I carry with me the warm sun, and the stale smell of coconut oil in my friends' hair.
I carry a beach full of dark shapes, blurred from distance and tears, as the canoe pulled me inexorably away.
I carry a light green My Little Pony and my sister's lavendar one, prancing together on a trans-Pacific airplane's fold-down trays, and the kind smile of the stewardess, and not being able to reach the air nozzel from my seat because my arms were too short. I carry a shiny new Bible Storybook given to me by my grandmother, and her earnest admonition to share these stories with my new Island friends. The pictures were glossy and I was careful not to spill Sprite on them when the stewardess handed it to me, sparkling in a clear plastic cup. I carry the delight of that Sprite, too.
I carry pounds and pounds of taro pudding, eaten because it wasn't polite to refuse. Eaten because I didn't know the words to say, "No thank you, I've had enough." Eaten because a smiling, brown faced woman offered it to me, warm and kind in spite of her missing teeth and gently swinging breasts. I carry her delight that the white child ate her taro pudding, and I also carry the hungry looks of the children sitting on the periphary of the hut.
I carry the first moment the language sprung from my mouth, words flowing ready and fluid from brain to tongue. In that moment I belonged, and I carry the belonging as well. I carry belonging to a village, to a unit, to an entire group of people. I carry always being cared for. I carry being part of something larger than myself. I carry volleyball games and four square and picnicking on the beach and diving off the reef. I carry looking down at my white skin and being shocked by the strangeness of it.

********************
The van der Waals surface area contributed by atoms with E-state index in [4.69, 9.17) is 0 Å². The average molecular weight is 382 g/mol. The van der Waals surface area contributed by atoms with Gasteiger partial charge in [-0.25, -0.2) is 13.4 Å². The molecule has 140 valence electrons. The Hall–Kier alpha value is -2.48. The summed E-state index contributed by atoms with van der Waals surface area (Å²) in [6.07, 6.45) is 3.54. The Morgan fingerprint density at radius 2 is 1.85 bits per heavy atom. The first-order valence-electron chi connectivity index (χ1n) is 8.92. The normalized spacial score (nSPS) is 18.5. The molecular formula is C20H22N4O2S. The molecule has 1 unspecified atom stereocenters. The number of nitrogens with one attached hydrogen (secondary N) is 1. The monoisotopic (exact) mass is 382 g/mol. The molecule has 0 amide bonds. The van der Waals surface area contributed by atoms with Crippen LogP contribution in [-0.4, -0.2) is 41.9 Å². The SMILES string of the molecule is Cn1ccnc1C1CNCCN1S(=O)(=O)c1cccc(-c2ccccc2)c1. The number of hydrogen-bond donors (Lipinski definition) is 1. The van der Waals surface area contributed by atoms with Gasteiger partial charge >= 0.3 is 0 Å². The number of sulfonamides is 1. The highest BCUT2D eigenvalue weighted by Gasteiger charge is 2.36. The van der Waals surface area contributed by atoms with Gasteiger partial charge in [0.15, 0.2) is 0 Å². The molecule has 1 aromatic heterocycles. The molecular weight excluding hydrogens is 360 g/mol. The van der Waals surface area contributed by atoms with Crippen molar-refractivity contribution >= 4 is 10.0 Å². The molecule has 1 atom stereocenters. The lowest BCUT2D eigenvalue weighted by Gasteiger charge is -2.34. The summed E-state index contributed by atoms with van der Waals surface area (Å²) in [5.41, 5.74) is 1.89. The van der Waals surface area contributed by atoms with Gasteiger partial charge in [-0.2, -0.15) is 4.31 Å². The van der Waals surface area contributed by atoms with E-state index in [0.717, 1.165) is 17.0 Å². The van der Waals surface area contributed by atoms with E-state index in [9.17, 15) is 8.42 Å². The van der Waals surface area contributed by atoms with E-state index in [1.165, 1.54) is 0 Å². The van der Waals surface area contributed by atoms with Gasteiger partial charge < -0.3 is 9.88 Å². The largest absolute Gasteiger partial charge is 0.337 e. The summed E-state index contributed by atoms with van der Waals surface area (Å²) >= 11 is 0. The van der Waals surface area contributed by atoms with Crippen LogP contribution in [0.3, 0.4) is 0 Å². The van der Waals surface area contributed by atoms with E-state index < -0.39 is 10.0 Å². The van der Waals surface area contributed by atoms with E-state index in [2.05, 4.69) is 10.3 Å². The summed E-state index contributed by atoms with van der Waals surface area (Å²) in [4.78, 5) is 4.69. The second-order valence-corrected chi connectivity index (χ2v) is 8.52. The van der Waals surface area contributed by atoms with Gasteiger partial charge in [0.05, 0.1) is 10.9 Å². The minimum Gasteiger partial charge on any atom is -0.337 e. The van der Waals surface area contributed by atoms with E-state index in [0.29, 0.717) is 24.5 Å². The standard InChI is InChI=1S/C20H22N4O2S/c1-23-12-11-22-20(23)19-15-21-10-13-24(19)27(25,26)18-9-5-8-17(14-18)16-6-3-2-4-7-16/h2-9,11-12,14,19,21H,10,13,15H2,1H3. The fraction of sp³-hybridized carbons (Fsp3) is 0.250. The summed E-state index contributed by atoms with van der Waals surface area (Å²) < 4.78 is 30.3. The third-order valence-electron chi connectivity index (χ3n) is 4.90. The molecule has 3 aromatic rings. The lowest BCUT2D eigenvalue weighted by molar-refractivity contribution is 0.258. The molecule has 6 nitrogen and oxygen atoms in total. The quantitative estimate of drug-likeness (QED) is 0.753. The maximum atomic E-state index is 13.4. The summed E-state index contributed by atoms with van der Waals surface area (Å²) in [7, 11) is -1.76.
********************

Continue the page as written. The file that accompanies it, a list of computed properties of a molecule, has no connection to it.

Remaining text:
I carry scars. A perfect circle on the top of my left foot marks the tropical ulcer that almost ate its way completely through my foot. My right toenail is forever cracked in two pieces, from the time I hit it against a rock hidden in the sand. The pointer finger of my left hand has a white crescent moon, from when the knife slipped while I was peeling taro. A blue dot on my calf from when I tattooed myself out of curiosity.
I carry full moon nights when the light was ghostly and bright, and the thrill of walking with my friends past a shadowed group of boys, knowing they were looking at me. I carry our overly loud laughter, and the boys' answering boasts. I carry the stolen touches on my breasts and bottom. But I never told. I never told.
I carry the sea. Diving down to scoop the tinkling sand, balancing my tiptoes on coral heads and bouncing to keep my chin above the waves, feeling safe in the omnipresent roar of it.
I carry clattering coconut trees and monsoon rains. Smoke drifting silent and heavy around shaggy huts. Packs of naked children. Raucus laughter of women as they sit weaving mats in the shade. Happily drunk men passing coconut toddy and dancing to 'Red Red Wine'. Steaming coconut rice and fish soup. Nets strung out to dry. Delisciously muscled teenagers carrying their canoes down to the lagoon. Public fights between spouses. The church bells every morning and evening. The village's hush as the Magnificat is sung from the church, in nasal harmony.
I carry the warm brown faces, and the suspicious ones. I carry hugs against soft, bare breasts and snuffling kisses against my cheeks. I carry wails of 'Alohai-e' as the canoe pulls me away, away.
I carry loss and I carry joy and I carry it all tangled up inside of me in a knotted ball of strings.